SoMove — Project Update #2. Discotech.

Last weekend’s Discotech event in Cambridge was a very productive day for us. We shared our project amongst a fairly diverse group of people and people responded very well. There were a lot of conversations around COINTELPRO to situate the project historically as well as conversations about more recent cases of infiltrations such as the exploits and of FBI Informant Brandon Darby (Scott Crow, an activist who was very close to Brandon is one of our first stories in the Infiltrated project). The hands-on workshop, creating a comprehensive timeline a TimelineJS visualization of the COINTELPRO infiltrations, allowed us to connect with people interested in data visualizations, including faculty from the program of Information Design and Visualization at Northeastern University who are interested in grounding information design and visualization courses with projects that have a social dimension such as the SoMove: Infiltrated project.

SoMove — Project Update #1

We (Arthi, Richard, and Ricardo) are working with SoMove: Social Movements Oral History Tour. We had our first Google Hangout on Monday, 7pm EST with our contact, Puck Lo.

SoMove is network of independent oral historians, multimedia producers, journalists, storytellers, artists and activists working together to collect digital oral histories, share resources and some content with each other, and tour to present their work.

SoMove works with activists and community groups to document ways people creatively change their lives, neighborhoods and the world. Such stories push back against and reframe conventional ideas and oppressive narratives that derive from colonialism and are used to justify inequality.

Infiltrated, our project, is an ambitious multimedia project and online searchable database that tells the national story of government infiltration and surveillance of activist groups and communities targeted by the state since 2001. To do that we’ll be collecting and compiling government records (using the Freedom of Information Act) as well as first-person accounts.  The challenge is to to build the multimedia platform, a hub/clearing house to share these stories. At launch there will be possibly two accounts of infiltration of activist groups each one with audio and their corresponding FOIA file —this will be the initial cohort to base the platform design around. Another goal is to have the platform be self-sustainable and also scalable as more stories and documentation are added to the website.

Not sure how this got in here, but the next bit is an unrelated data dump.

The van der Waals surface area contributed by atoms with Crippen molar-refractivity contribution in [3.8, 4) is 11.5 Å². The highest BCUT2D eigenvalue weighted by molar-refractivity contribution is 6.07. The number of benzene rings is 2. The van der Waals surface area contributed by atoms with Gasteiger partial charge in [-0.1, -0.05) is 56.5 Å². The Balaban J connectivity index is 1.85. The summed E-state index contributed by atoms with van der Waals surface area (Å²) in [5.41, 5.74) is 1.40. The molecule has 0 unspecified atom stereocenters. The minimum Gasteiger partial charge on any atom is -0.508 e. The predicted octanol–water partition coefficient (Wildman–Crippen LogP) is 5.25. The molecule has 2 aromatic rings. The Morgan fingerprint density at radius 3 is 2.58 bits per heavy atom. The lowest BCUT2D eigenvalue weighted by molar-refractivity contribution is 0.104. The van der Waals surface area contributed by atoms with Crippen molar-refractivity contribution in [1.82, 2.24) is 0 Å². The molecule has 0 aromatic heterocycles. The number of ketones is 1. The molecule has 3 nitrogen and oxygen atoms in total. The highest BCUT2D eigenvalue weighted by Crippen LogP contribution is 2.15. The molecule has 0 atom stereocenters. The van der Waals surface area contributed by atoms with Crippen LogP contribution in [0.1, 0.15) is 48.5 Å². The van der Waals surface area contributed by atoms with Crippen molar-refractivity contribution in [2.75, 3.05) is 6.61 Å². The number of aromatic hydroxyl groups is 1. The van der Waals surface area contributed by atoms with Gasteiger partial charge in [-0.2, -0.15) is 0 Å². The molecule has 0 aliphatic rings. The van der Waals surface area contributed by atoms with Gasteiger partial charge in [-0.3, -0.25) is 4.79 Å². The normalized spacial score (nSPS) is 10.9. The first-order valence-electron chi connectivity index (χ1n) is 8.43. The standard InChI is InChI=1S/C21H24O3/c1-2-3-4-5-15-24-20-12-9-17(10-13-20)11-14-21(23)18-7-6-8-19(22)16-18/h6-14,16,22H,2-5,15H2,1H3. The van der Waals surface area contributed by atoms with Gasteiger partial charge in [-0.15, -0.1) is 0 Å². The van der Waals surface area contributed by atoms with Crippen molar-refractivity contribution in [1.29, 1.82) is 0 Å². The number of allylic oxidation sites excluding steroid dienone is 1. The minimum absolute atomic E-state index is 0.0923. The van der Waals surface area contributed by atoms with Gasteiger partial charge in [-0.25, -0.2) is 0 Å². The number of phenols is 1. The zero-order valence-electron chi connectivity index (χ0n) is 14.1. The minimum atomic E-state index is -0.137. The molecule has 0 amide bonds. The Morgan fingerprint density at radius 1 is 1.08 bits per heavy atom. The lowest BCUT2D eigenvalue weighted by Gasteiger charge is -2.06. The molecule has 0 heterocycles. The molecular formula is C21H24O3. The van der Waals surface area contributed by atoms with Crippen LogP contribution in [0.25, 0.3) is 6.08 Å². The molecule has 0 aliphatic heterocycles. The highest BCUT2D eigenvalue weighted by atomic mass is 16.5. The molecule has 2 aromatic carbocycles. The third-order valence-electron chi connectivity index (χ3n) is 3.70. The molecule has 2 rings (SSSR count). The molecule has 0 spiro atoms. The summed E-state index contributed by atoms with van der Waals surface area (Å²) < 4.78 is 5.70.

We had a preliminary discussion on methodology of design.  Based on the information we have from our conversation with Puck, the team will produce a series of wireframes to iterate and discuss on the next meeting. It is possible that this exercise can be conducted at the Discotech event.



Hello World, I’m Ricardo

a map of surveillance in Williamsburg via the NOT BORED! journal.

a map of surveillance in Williamsburg via the NOT BORED! journal.

This year I’m also involved in the Design Studio for Social Intervention Department of Public Imagination residency working with Chelsea Collaborative in Chelsea, Massachusetts as resident artist. I’m working on the creation of a multi-sensory dictionary / encyclopedia of Chelsea —a DIY ethnography facilitated by youth groups involved with the Collaborative.

As a trained photographer and computer scientist, I also have a parallel interest in the photographic apparatus and its legacies of surveillance.  I explore the connections between video, film, photography and other camera/sensor-based art. My interventions into public and gallery space highlight camera and sensory apparatus as a foundation for the exploration of sociocultural and conceptual ends. The focus of this codesign class fits into these kinds of interdisciplinary explorations.

I followed The Day We Fight Back in Reddit and Hackernews.  I also browsed through the Twitter #DayWeFightBack stream.  The Reddit AMA with the organizes was interesting as was the feedback from the community regarding issues regarding improving the workflow of the website, mostly regarding the clever call-your-representative feature. There was traction on this protest but not the kind of net-wide awareness that last year’s SOPA blackout protests created. We have work to do.